III. Lord, make me to know mine end
Lord, make me to know mine end,
and the measure of my days, what it is;
that I may know how frail I am.
Behold, thou hast made my days as an handbreadth; and mine age is as nothing before thee: verily every man at his best state is altogether vanity.
Surely every man walketh in a vain shew:
surely they are disquieted in vain:
he heapeth up riches, and knoweth not who shall gather them.
And now, Lord, what wait I for?
My hope is in thee.
But the souls of the righteous are in the hand of God and there shall no torment touch them.
The still center of the requiem. Warmed by the soft glow of woodwinds, the choir sings of the warmth and comfort of home. Brahms’ tempo may be slow, but the music retains a dance-like quality, as if we spin in slow pirouettes far above, in the Lord’s home.
IV. How lovely are thy tabernacles
How lovely are thy tabernacles, O Lord of hosts!
My soul longeth, yea, even fainteth
for the courts of the Lord:
my heart and my flesh crieth out
for the living God.
Blessed are they that dwell in thy house:
they will be still praising thee.
The summit of the Requiem. The solo soprano evokes the image of a mother comforting her child. In contrast to the darkness of earlier movements, the music here hangs in a hazy stratosphere, the soprano haloed by high woodwinds.
V. And ye now therefore have sorrow
And ye now therefore have sorrow;
but I will see you again,
and your heart shall rejoice,
and your joy no man taketh from you.
Ye see how for a little while I labor
yet have I found much rest.
As one whom his mother comforteth,
so will I comfort you.
The day of judgement arrives. Fury and fire culminate in a moment that chills the spine: death having been “swallowed up,” the choir lets out an apocalyptic outburst: “O death, where is thy sting?” But ambiguity remains: are these words sung with fear, lamentation, or provocation?
VI. For here have we no continuing city
For here have we no continuing city,
but we seek one to come.
Behold, I shew you a mystery;
we shall not all sleep,
but we shall all be changed.
In a moment, in the twinkling of an eye,
at the last trump.
For the trumpet shall sound,
and the dead shall be raised incorruptible,
and we shall be changed.
Then shall be brought to pass the saying
that is written:
Death is swallowed up in victory.
O death, where is thy sting?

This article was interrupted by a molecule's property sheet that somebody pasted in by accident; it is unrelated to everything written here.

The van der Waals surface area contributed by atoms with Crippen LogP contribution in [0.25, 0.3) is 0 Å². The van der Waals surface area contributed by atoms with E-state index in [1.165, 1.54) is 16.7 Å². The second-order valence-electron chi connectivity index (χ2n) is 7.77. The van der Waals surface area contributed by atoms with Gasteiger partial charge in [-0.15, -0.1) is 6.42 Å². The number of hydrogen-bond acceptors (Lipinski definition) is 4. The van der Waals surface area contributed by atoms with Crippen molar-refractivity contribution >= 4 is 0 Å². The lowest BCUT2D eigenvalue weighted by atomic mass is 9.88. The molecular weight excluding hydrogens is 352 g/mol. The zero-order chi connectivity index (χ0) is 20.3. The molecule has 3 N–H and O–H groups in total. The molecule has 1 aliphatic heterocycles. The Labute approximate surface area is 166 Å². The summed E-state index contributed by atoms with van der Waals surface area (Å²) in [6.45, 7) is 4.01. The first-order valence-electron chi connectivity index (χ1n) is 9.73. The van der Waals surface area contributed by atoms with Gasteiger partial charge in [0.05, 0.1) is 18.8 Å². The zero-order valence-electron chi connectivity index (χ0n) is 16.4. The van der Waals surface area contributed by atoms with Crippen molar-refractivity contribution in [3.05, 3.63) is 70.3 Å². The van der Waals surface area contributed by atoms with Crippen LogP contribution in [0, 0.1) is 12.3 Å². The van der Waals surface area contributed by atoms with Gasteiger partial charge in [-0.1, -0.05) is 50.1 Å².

O grave, where is thy victory?
1 Corinthians 15:51-52, 54-55
Thou art worthy, O Lord,
to receive glory and honour and power:
for thou hast created all things,
and for thy pleasure
they are and were created.
After a long journey, rest. Brahms’ chosen text from Revelation echoes the words of the requiem’s opening: “Blessed are they that mourn” becomes “Blessed are the dead.” Our labors have ended, our achievements have survived; we accept death with peace and tranquility.
VII. Blessed are the dead
Blessed are the dead
which die in the Lord from henceforth:
Yea, saith the Spirit,
that they may rest from their labours;
and their works do follow them.
Natalia Braginskaya, Dean of the Musicology Department at the St. Petersburg State Conservatory, on the Moment that She Saw Funeral Song for the First Time
from a Decca Classics interview
[The Conservatory librarian Irina Sidorenko] called me and said:
“Natalia, did you look for Pogrebal’naya Pesnya [Funeral Song]?”
“Yes,” I answered. “Why are you asking me about [this]?”
“It is [by] Stravinsky?”
“Yes, what happened? Tell me please!”
“I have this music in my hand!”
I was deeply shocked. [It was] an unbelievable moment in the whole of my professional life. I ran to the library where there were boxes and boxes from floor to ceiling. I found a way to Irina and she showed me that manuscript, and when I saw the name of the composer and the name of the piece in old-fashioned orthography…it was…[she is speechless]
I understood that [there] would be a period of full silence. It was absolutely a top-secret process. It was a very, very small circle of people who knew about this event.
This manuscript survived by chance, because all manuscripts, when they were written off, they would be destroyed, in fire or garbage or other awful things.
It was very dangerous for those people [who saved scores like Stravinksy’s]. [Stravinsky had decided to permanently leave Russia after the Revolution, and his music was spurned by the Soviets.]
I think some of them risked their lives, because the consequences of [saving Stravinsky’s scores] would be very serious.
Tim Munro is the St. Louis Symphony Orchestra Creative Partner